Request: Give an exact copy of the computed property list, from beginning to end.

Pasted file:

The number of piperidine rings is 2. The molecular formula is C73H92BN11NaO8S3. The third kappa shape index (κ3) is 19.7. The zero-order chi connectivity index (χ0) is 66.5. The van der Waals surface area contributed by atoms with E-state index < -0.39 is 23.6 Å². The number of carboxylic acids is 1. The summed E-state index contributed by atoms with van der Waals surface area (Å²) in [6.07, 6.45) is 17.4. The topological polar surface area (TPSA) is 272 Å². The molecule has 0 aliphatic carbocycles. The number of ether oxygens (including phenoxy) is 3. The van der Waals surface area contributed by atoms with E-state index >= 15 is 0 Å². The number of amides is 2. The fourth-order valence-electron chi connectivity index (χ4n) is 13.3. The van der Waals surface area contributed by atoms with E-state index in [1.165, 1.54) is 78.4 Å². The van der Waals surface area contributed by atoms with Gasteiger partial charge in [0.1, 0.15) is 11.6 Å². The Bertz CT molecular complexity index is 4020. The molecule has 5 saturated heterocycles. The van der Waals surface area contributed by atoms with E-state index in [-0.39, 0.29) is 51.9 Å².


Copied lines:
The number of piperidine rings is 2. The molecular formula is C73H92BN11NaO8S3. The third kappa shape index (κ3) is 19.7. The zero-order chi connectivity index (χ0) is 66.5. The van der Waals surface area contributed by atoms with E-state index < -0.39 is 23.6 Å². The number of carboxylic acids is 1. The summed E-state index contributed by atoms with van der Waals surface area (Å²) in [6.07, 6.45) is 17.4. The topological polar surface area (TPSA) is 272 Å². The molecule has 0 aliphatic carbocycles. The number of ether oxygens (including phenoxy) is 3. The van der Waals surface area contributed by atoms with E-state index >= 15 is 0 Å². The number of amides is 2. The fourth-order valence-electron chi connectivity index (χ4n) is 13.3. The van der Waals surface area contributed by atoms with E-state index in [1.165, 1.54) is 78.4 Å². The van der Waals surface area contributed by atoms with Gasteiger partial charge in [0.1, 0.15) is 11.6 Å². The Bertz CT molecular complexity index is 4020. The molecule has 5 saturated heterocycles. The van der Waals surface area contributed by atoms with E-state index in [-0.39, 0.29) is 51.9 Å².